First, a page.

Tuvaluan officials visit compatriot workers

Addressing Oamaru’s 
Addressing Oamaru’s Tuvalu Community Group on Thursday are Tuvalu High Commissioner Paulson Panapa (left) and Deputy Prime Minister Minute Taupo. PHOTO: RUBY HEYWARD
New Zealand's horticultural and fishing industries are crying out for workers and Tuvaluans can help fill the roles, Tuvalu’s Deputy Prime Minister Minute Taupo says.

Mr Taupo was in Oamaru this week with Tuvalu’s High Commissioner Paulson Panapa to discuss working opportunities for Tuvaluan employees represented by the Recognised Seasonal Employee scheme.

Mr Panapa was responsible for the programme, which served to recruit people from the Pacific Islands to work seasonally in New Zealand, under the Pacific access category resident visa.

Mr Panapa said he was visiting the 15,000 Tuvaluans working across New Zealand but was also exploring new employment opportunities for them.

"Tuvalu lacks working opportunities and there is always a shortage in New Zealand’s horticultural industry."

He hoped to extend the scheme from the horticultural and fishing industries to include the meat industry.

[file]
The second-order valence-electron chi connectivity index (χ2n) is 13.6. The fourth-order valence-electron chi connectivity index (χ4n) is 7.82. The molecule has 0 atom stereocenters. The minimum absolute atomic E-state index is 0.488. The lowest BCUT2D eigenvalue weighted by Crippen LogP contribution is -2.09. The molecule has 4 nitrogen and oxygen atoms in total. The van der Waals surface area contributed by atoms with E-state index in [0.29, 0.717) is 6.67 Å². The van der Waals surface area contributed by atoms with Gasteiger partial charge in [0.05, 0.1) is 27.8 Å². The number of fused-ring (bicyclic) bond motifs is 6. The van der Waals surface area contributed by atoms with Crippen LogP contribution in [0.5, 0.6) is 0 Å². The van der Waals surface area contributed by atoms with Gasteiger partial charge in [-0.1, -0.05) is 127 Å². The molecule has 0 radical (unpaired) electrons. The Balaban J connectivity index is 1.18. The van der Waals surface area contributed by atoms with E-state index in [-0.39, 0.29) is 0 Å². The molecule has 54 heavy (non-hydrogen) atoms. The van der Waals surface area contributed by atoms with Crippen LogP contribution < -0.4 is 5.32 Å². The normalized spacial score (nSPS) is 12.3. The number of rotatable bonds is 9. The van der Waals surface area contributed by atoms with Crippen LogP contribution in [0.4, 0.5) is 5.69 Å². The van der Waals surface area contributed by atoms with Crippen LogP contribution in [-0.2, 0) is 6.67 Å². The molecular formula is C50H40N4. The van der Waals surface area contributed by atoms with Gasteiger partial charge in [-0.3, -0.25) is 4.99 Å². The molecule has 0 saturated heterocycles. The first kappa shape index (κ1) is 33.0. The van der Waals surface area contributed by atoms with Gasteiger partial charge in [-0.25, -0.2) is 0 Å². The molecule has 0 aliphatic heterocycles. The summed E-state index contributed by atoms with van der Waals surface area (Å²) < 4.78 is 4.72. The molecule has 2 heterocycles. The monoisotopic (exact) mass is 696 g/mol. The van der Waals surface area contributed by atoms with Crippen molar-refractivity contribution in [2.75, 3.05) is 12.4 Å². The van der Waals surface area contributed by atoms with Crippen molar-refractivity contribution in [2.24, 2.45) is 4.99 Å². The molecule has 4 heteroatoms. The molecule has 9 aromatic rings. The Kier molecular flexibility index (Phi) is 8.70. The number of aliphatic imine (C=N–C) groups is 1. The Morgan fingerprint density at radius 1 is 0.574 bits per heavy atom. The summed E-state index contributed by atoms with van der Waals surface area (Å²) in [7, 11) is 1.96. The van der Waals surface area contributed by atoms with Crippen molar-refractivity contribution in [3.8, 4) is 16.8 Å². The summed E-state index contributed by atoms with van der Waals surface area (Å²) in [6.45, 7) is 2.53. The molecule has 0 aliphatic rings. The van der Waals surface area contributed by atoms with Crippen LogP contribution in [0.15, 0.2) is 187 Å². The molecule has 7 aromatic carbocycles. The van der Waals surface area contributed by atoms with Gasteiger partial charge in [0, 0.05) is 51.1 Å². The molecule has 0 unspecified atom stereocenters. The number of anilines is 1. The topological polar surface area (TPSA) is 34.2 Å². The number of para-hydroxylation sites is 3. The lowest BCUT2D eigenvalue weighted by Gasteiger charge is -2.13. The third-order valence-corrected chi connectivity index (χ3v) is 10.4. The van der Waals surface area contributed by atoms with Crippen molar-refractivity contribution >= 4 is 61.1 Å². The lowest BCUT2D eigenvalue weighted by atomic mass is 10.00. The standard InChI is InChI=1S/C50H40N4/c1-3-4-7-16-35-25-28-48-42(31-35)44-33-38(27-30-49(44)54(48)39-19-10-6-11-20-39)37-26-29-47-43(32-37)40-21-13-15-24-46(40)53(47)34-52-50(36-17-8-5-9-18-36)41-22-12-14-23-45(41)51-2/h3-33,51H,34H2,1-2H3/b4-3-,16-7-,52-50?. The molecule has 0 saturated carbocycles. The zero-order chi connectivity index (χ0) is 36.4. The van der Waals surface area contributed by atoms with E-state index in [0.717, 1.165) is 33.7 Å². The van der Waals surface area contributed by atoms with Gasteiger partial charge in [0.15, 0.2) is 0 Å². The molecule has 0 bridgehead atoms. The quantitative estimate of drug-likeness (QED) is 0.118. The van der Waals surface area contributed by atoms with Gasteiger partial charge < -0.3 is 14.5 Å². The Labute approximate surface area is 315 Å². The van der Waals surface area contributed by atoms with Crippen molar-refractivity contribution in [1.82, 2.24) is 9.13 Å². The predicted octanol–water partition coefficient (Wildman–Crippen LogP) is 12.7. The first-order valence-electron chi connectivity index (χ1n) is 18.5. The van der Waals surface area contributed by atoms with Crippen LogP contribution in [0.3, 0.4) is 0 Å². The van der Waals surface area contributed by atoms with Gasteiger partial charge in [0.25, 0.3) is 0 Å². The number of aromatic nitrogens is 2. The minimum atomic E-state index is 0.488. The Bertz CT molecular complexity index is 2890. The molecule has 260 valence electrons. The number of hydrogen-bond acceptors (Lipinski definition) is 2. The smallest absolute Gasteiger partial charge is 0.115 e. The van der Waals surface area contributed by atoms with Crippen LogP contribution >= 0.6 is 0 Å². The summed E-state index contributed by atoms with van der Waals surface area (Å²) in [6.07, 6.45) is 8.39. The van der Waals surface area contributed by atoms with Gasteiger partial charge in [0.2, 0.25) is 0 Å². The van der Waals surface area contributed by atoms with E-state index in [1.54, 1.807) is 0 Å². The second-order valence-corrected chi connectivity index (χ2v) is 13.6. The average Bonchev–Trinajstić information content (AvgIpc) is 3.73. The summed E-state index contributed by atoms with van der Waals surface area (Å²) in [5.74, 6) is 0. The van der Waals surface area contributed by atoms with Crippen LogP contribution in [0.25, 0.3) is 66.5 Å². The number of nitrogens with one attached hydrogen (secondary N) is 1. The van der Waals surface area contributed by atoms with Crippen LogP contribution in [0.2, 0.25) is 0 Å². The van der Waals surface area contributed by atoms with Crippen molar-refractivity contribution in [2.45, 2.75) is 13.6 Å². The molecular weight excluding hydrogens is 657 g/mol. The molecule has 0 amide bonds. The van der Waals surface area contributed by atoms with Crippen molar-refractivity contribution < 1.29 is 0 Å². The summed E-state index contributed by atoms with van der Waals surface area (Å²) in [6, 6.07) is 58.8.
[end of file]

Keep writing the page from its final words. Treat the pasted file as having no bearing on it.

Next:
In Oamaru he met the Tuvalu Community Group and representatives from the Alliance Group Pukeuri freezing works on Thursday.

Mr Taupo joined the tour to encourage and show support to the workers.

"Tuvaluans are doing a lot of good work," Mr Taupo said.

He also had meetings scheduled with various New Zealand ministers, including Prime Minister Jacinda Ardern, to discuss issues faced by people of Tuvalu.

During a financial crisis in 2009, many of the country’s seafarers were heavily impacted and lost their jobs, causing them to seek work in European shipping.

The seasonal workers in Australia and New Zealand filled in a big gap, and strengthening Tuvalu and New Zealand’s bilateral relationship was important, Mr Taupo said.

Mr Taupo came to New Zealand with his wife in February last year for an eye treatment, but was caught in the national Covid-19 lockdowns and has been here ever since.

Until his return to Tuvalu, he would stay with family in Paraparaumu, north of Wellington.


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